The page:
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Other body fluids such as saliva and tears were studied with these bacteria and observed the failure of bacterial growth, thus rendering natural immunity from a number of health issues.
Today lysozyme is used in treating cold and throat infections, athlete’s foot and also as a preservative in food.
Discovery Of Penicillin
Having seen many soldiers succumbing to death due to Sepsis during the World War, Fleming got deeply involved in his search for antibacterial agents after having realized that antiseptics harmed the immunity system in the longer run.
Since 1927 Fleming had engrossed himself in studying about staphylococci. It was an accidental finding on September 3, 1928, wherein one on his fungus contaminated staphylococci culture destroyed all the surrounding staphylococci culture while other staphylococci colonies somewhat away were normal.
After further investigations and experiments, he identified this mould as being from was known to be Penicillium genus which hampered bacterial growth.
He initially called it “mould juice” but finally named the substance it produced Penicillin on 7th March 1929.
Though he had discovered penicillin but the challenge of stabilizing, purifying and producing it in large quantity still troubled Fleming. He continued experimenting until 1940 and then abandoned penicillin.
Just after Fleming abandoned his further research on penicillin, Howard Florey and Ernst Boris Chain at the Radcliffe Infirmary in Oxford started working on it with aim from the U.S. and the British government.
The mass production finally started after the Pearl Harbor accident leading to a level of production that changed the face of battlefield treatment and infection control since 1944.
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Awards & Achievements
Alexander Fleming, Florey and Chain collectively received the Nobel Prize in Medicine in 1945.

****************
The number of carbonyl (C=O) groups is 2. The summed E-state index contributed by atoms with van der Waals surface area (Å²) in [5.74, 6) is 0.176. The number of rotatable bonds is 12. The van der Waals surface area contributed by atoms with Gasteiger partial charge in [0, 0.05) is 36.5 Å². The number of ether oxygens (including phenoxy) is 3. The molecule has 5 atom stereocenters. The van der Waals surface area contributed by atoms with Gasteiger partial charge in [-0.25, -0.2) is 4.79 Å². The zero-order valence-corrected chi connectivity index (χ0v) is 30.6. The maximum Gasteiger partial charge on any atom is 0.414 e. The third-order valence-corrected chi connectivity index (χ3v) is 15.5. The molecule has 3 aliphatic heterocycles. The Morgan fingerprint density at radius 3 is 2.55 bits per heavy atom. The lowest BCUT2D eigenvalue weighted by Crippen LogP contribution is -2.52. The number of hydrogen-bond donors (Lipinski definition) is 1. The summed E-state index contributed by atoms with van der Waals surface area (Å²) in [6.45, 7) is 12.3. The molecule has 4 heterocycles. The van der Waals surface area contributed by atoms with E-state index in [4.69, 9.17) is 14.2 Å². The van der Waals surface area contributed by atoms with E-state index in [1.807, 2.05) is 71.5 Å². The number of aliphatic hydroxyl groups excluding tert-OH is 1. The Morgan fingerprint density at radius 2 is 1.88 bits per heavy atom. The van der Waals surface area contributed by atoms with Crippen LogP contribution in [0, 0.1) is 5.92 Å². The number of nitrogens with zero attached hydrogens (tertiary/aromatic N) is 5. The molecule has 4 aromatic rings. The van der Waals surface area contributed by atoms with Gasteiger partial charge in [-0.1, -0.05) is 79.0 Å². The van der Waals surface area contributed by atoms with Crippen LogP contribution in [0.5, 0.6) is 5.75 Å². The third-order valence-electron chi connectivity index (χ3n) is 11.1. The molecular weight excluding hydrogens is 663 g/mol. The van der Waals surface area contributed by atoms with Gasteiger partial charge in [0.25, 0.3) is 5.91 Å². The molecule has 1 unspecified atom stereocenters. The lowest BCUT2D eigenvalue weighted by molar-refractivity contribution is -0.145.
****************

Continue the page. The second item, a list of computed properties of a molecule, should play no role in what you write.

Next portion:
He was also awarded the Hunterian Professorship by the Royal College of Surgeons of England and has a number of other honorary degrees from various universities in America and Europe.
He became the president of the Society for general microbiology and also a member of the pontifical academy of science. Fleming had made it to almost every medical and scientific society in the world as an honorary member.
The laboratory where Fleming discovered penicillin is preserved as the Alexander Fleming Laboratory Museum in St. Mary's Hospital, Paddington.
The Imperial College School of Medicine has ‘The Sir Alexander Fleming Building’ as one of its main preclinical teaching areas.
The Royal Polytechnic Institution (presently the University of Westminster) has named one of its residential halls as Alexander Fleming House.
By the year 2000, penicillin was marked as the most important discovery of the millennium by three major Swedish magazines.
Personal Life and Legacy
On 24 December 1915, Alexander Fleming married Sarah Marion McElroy of Ireland, a trained nurse. Their only son Robert, born in 1924, followed his father to become a medical practitioner.
Fleming was knighted as Knight Bachelor by King George VI to become Sir Alexander Fleming in 1944.
Post Sarah's death in 1949, Fleming remarried a colleague at St. Mary’s, Dr.Amalia Koutsouri-Vourekas, on 9 April 1953 who died in 1986.
Fleming succumbed to a heart attack at the age of 73 on 11 March 1955 and was cremated at St. Paul’s Catheral.
Fleming was always modest in accepting his role in the discovery of Penicillin and described his popularity as ‘Fleming Myth". Nonetheless, he always praised Florey and Chain but still turned out to become the hero of modern healthcare.
Sir Henry Harris’ remark says it all: "Without Fleming, no Chain; without Chain, no Florey; without Florey, no Heatley; without Heatley, no penicillin”.
On his tour to America, this great scientist and Nobel Prize winner was offered a gift of $100,000 as a token of respect which he did not accept rather donated to the laboratories at St. Mary’s Hospital Medical School.